People love trying tests like seeing whether you can curl your tongue or raise a single eyebrow, but Mercedes-Benz has a trick we’ll be happy not to test: Blasting pink noise at them causes our eardrums to reset to a safe mode where they are more tolerant of loud noise.
This is known as the ‘stapedius reflex,’ and Mercedes Pre-Safe Sound exploits this reflex to protect occupants in its cars.
Pre-Safe sound employs the car’s sound system to provide that 80-decibel blast of static-like noise at occupants when the electronic stability control computer thinks maybe you’ve messed things up so badly that a crash is imminent.
Not only can crashes be noisy, but the pyrotechnic charges carmakers use to fire off airbags can be stunningly loud. Remember that police and soldiers employ “flash-bang” firecrackers to stun people when rushing into a room. Drivers can be similarly stunned by the noise of the airbag deployment just when they’ll probably need their wits about them to deal with the aftermath of the crash.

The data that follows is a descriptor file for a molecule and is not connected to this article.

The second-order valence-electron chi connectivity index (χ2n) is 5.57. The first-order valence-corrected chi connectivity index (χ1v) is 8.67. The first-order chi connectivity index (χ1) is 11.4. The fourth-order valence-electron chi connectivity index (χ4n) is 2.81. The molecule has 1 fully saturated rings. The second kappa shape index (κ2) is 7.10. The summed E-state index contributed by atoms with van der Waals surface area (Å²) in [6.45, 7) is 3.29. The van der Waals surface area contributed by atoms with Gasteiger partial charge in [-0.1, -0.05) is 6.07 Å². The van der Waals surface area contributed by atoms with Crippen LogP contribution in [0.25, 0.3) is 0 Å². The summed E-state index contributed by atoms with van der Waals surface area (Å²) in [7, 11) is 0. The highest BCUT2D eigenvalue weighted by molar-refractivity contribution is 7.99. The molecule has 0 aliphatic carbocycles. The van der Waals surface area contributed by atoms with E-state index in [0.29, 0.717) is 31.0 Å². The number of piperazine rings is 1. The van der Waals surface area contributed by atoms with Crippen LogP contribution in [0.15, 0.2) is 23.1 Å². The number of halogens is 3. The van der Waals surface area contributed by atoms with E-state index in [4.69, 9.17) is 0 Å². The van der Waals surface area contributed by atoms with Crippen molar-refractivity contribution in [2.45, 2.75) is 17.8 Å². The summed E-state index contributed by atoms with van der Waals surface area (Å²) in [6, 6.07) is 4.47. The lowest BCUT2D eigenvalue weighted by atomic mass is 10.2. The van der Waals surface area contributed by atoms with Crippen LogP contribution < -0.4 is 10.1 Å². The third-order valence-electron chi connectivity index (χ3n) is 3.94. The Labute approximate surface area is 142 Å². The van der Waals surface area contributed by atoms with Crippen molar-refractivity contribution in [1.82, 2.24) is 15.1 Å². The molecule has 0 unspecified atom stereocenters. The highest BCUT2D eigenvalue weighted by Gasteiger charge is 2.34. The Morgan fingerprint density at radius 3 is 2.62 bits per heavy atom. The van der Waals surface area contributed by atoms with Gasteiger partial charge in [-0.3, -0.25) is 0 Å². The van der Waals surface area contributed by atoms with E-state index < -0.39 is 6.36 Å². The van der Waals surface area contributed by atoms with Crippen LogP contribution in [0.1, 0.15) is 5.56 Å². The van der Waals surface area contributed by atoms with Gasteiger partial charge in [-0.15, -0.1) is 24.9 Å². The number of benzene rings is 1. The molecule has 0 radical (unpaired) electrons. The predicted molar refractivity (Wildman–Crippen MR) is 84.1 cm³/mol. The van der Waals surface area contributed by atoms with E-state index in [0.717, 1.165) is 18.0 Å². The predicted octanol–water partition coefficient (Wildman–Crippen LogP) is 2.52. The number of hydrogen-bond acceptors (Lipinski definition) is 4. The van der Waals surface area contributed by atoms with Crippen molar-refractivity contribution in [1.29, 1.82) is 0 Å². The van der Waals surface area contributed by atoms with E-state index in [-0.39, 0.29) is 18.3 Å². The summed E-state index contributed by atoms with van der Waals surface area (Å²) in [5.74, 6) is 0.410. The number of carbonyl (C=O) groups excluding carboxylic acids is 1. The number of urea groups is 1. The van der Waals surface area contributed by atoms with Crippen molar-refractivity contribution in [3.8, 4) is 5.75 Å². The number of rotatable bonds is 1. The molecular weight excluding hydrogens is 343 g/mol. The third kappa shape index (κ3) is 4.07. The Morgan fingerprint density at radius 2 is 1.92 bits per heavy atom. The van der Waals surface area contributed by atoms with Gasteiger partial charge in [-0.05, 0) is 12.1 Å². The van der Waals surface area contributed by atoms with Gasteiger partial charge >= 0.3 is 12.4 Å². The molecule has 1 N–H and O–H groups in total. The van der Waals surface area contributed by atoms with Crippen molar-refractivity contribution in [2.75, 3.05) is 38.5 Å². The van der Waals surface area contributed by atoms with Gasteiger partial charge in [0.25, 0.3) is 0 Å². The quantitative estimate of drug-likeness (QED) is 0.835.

Pre-Safe Sound’s static noise provides occupants a 40 percent reduction in the noise exposure impact, according to Mercedes. The company says that its research shows that there are a couple seconds’ warning in about two-thirds of all crashes, providing the opportunity to help protect eardrums for many of its cars’ occupants.
“We hope our drivers and passengers never experience these features firsthand, but as an industry leader for safety innovations, Mercedes-Benz wants to ensure the appropriate systems are in place to help prevent or reduce the severity of accidents for everyone on the road,” said spokesperson Catherine Gebhardt.
Our Autotrader.com colleague Chris O'Neill had the opportunity to experience Pre-Safe Sound while off-road testing a Mercedes SUV in circumstance which fortunately did not produce an actual crash:
Dan Carney is a Design News senior editor, covering automotive technology, engineering and design, especially emerging electric vehicle and autonomous technologies.